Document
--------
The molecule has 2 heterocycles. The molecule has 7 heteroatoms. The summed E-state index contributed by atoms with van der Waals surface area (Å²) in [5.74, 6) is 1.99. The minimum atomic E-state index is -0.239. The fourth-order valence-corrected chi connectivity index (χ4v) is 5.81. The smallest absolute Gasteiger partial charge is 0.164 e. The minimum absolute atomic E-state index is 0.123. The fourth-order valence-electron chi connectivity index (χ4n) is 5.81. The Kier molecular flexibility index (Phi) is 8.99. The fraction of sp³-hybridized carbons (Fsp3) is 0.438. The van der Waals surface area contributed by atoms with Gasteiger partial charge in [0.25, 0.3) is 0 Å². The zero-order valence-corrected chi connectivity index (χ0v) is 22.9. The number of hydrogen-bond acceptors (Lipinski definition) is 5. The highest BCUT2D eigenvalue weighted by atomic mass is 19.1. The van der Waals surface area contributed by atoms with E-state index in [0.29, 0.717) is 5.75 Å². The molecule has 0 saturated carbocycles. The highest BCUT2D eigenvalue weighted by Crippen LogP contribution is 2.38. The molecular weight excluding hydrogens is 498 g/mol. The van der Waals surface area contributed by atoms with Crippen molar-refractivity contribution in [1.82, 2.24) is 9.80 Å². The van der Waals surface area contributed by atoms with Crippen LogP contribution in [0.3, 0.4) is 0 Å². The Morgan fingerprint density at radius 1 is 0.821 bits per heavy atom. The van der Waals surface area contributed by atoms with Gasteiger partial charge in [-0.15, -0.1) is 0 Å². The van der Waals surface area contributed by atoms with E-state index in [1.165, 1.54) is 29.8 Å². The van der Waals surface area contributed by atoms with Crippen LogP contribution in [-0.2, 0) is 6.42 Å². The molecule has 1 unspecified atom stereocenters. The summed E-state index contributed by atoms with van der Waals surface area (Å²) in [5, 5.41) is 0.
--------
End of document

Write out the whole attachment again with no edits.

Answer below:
The molecule has 2 heterocycles. The molecule has 7 heteroatoms. The summed E-state index contributed by atoms with van der Waals surface area (Å²) in [5.74, 6) is 1.99. The minimum atomic E-state index is -0.239. The fourth-order valence-corrected chi connectivity index (χ4v) is 5.81. The smallest absolute Gasteiger partial charge is 0.164 e. The minimum absolute atomic E-state index is 0.123. The fourth-order valence-electron chi connectivity index (χ4n) is 5.81. The Kier molecular flexibility index (Phi) is 8.99. The fraction of sp³-hybridized carbons (Fsp3) is 0.438. The van der Waals surface area contributed by atoms with Gasteiger partial charge in [0.25, 0.3) is 0 Å². The zero-order valence-corrected chi connectivity index (χ0v) is 22.9. The number of hydrogen-bond acceptors (Lipinski definition) is 5. The highest BCUT2D eigenvalue weighted by atomic mass is 19.1. The van der Waals surface area contributed by atoms with E-state index in [0.29, 0.717) is 5.75 Å². The molecule has 0 saturated carbocycles. The highest BCUT2D eigenvalue weighted by Crippen LogP contribution is 2.38. The molecular weight excluding hydrogens is 498 g/mol. The van der Waals surface area contributed by atoms with Crippen molar-refractivity contribution in [1.82, 2.24) is 9.80 Å². The van der Waals surface area contributed by atoms with Crippen LogP contribution in [0.3, 0.4) is 0 Å². The Morgan fingerprint density at radius 1 is 0.821 bits per heavy atom. The van der Waals surface area contributed by atoms with Gasteiger partial charge in [-0.15, -0.1) is 0 Å². The van der Waals surface area contributed by atoms with E-state index in [1.165, 1.54) is 29.8 Å². The van der Waals surface area contributed by atoms with Crippen LogP contribution in [-0.2, 0) is 6.42 Å². The molecule has 1 unspecified atom stereocenters. The summed E-state index contributed by atoms with van der Waals surface area (Å²) in [5, 5.41) is 0.